Is the Stage Finally Set for FX Clearing?

Galen Stops takes a look at whether the predictions of FX moving towards a centrally cleared model might finally be coming true. 

Central clearing for FX has endured a number of false dawns in recent years. As long ago as 2011, Profit & Loss published an article, “FX Clearing – Are You Ready?” in which it was argued that Dodd-Frank was likely to drive FX options and NDFs products into clearing. 

Then back in the first quarter 2014, staff at the US Commodity Futures Trading Commission (CFTC) indicated that the guidelines for the mandatory clearing of FX derivatives products, which included NDFs could be finalised within weeks. Indeed, Profit & Loss reported in mid-June 2014 that the CFTC was poised to fire the starting gun for mandatory FX clearing. 

The mandate never came, of course, but in October 2014 it suddenly looked like the European regulators might overtake their US counterparts as the European Securities and Markets Authority (ESMA) issued a consultation paper on a potential clearing mandate for NDF products. 

However, in February 2015 ESMA announced that it would not be implementing a clearing mandate for FX products, while staff at the CFTC made it clear that such a mandate was far from the top of the commission’s regulatory agenda. Since then, the idea of a clearing mandate for FX has basically fallen off the agenda completely for both sets of regulators. 

“Given that there is currenty no mandate in Europe, we went back to first principles and asked ourselves what the way forward would look like,” says Edward Hughes, COO of ForexClear, the FX clearing service that was established by LCH in 2012. 

In answering this question Hughes and the team at ForexClear looked ahead at the capital requirements that were due to be introduced under the Basel III regulation and the new uncleared margin rules and decided that these regulations would eventually achieve what the regulators had declined to do, namely push more FX activity into central clearing.

This trend is already visible on the dealer-to-dealer (D2D) side, with Clarus FT estimating in June that 35% of the D2D NDF market is now cleared, and that 14% of the overall global NDF market is cleared. This is a dramatic shift considering that only about 5% of the D2D NDF market was being centrally cleared in June 2016.

Data from Clarus FT also shows that cleared NDF volumes hit a record high in March 2017, with nearly $500 billion being cleared across the three CCPs that month. Open interest in cleared NDFs, meanwhile, has been hovering at just over $600 billion per month since March.

Client Clearing on the Way?

Hughes sees potential for more of the D2D NDF market to move towards central clearing, noting that the next phase of implementation for the uncleared margin rules comes into effect in September and that ForexClear is in discussions with a number of the entities impacted by this phase about bringing their NDF flows into the clearing house.

“The dealer side is pretty well established, but although we built out the capability for client clearing some time ago, it’s only recently that we have started to see more serious interest and take up from end users,” he says. One factor that is causing more buy side firms to consider central clearing for FX products is the fact that they will also become subject to the uncleared margin rules for derivatives in 2019 and 2020. Hughes explains that this will push buy side firms towards central clearing because it can provide operational efficiencies.

“When you’re posting margin against a number of different counterparties you’ve got the challenge of calculating what the margin is, exchanging it and managing disputes. This isn’t really a value-add process, so if you can put all that business through central clearing and end up facing a single counterparty, then it’s a lot more efficient,” he says.

In addition to NDFs, firms are increasingly looking at clearing OTC FX options in a bid to mitigate the impact of the regulatory requirements on their trading revenues.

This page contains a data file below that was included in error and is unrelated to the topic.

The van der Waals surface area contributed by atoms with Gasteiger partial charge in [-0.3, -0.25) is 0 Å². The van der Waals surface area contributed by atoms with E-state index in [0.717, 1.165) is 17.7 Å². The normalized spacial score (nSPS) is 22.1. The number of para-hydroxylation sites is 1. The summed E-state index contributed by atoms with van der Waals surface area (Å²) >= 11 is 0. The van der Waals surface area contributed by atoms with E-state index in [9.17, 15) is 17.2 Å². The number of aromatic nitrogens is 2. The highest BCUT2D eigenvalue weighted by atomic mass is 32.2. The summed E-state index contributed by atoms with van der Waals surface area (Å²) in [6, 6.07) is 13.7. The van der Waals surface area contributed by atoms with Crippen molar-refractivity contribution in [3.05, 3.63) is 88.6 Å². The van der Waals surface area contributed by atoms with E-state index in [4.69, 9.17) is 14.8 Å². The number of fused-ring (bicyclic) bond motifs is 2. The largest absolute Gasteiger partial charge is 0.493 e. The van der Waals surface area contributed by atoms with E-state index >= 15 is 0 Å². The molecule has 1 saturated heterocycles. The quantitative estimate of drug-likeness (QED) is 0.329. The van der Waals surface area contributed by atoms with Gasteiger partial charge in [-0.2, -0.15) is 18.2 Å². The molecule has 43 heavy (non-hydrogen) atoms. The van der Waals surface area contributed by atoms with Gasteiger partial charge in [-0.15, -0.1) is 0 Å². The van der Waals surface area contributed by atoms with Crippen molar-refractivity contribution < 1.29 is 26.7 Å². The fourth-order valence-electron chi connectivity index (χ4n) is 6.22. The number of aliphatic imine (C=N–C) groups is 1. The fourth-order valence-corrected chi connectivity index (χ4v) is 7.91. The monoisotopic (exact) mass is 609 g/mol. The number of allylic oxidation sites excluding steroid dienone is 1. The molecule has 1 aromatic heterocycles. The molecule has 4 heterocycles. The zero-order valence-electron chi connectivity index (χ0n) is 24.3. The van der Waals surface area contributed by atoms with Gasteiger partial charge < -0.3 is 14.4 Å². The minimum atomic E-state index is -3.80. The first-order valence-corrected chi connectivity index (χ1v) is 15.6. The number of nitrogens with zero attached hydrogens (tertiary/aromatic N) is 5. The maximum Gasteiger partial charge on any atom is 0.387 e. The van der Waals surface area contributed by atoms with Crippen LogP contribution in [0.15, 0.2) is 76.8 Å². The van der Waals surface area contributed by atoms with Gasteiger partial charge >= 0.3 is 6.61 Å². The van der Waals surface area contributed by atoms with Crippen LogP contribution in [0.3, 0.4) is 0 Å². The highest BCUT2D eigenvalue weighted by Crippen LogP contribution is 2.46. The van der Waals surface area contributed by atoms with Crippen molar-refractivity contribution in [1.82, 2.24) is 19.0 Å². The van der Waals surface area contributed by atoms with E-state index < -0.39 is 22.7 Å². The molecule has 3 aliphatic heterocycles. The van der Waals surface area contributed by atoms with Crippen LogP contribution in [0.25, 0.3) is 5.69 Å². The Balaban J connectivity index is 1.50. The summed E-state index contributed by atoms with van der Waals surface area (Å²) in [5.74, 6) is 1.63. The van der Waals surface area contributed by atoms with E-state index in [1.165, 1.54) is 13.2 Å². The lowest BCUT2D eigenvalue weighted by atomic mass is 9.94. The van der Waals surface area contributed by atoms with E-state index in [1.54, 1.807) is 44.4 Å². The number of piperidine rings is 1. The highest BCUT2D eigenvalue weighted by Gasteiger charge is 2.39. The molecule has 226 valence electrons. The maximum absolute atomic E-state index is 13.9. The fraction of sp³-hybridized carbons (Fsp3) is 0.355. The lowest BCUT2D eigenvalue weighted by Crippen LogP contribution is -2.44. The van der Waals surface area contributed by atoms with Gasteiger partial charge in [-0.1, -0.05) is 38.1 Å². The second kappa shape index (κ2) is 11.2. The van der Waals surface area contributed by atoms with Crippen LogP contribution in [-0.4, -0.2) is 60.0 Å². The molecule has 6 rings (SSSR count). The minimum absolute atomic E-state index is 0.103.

“From our discussions with market participants, one of the biggest pain points for banks is FX deltas and FX options, and so we believe that there is a cost incentive to clear in order to optimise and manage uncleared margin exposures and capital costs. Many of the Basel III capital costs – such as the leverage ratio, the liquidity coverage ratio and the net stable funding ratio – are all materially reduced by clearing,” says Paul Houston, global head of FX products at CME Group.

This is why both CME and ForexClear have plans to launch clearing for OTC FX options in Q4 of this year, although each are taking a different approach with their respective services.

Different Models

LCH announced in the summer of 2015 that it had partnered with CLS to launch a clearing service for deliverable FX products, including FX options. The way this partnership is due to work is when an options trade comes in, ForexClear goes through its normal risk management procedures, actively monitoring and managing the settlement risk throughout the whole lifecycle of that trade.

As the option reaches maturity, the option buyer decides where or not to exercise the trade, and if exercised, the resulting cashflows are better and settled via CLS. To settle these trades, CLS will run a CCP-dedicated settlement session in addition to the one that it already runs for spot, forwards and swaps.

“There’s a lot of moving parts that you have to get right with FX options,” says Hughes. “Putting a non-linear product into clearing is not simple and there needs to be a sufficient degree of standardisation to make clearing possible, while we also need to offer a model that retains the characteristics that our members and clients expect from an OTC product.”

In contrast, the CME plans to offer a cash settled model for clearing OTC FX options after gaining regulatory approval from the CFTC to do so in June. Houston explains that this model reduces considerably the cost of delivering a service for a product that, for the majority, doesn’t necessarily need to be deliverable.

“If a CCP offers FX clearing on a deliverable basis then it is required to ensure that all the transactions are settled and that they’re settled in the currency that they’re traded in,” he says. “This poses quite a big challenge because it means that the CCP has to have a swap line guarantee for any liquidity shortfall in the event that a default has to be met, and those swap lines can be very expensive.

“The cost of the swap lines needed to accommodate the default of the two largest FX market participants trading FX options is potentially huge, and this cost would have to be passed down to the clearing members, potentially negating the economic benefits of clearing,” Houston continues. “So when we considered the cost of the swap lines needed to support the clearing of OTC FX options, and the fact that market participants don’t usually trade these options for delivery, we decided that it was best to offer a cash settled FX options solution.”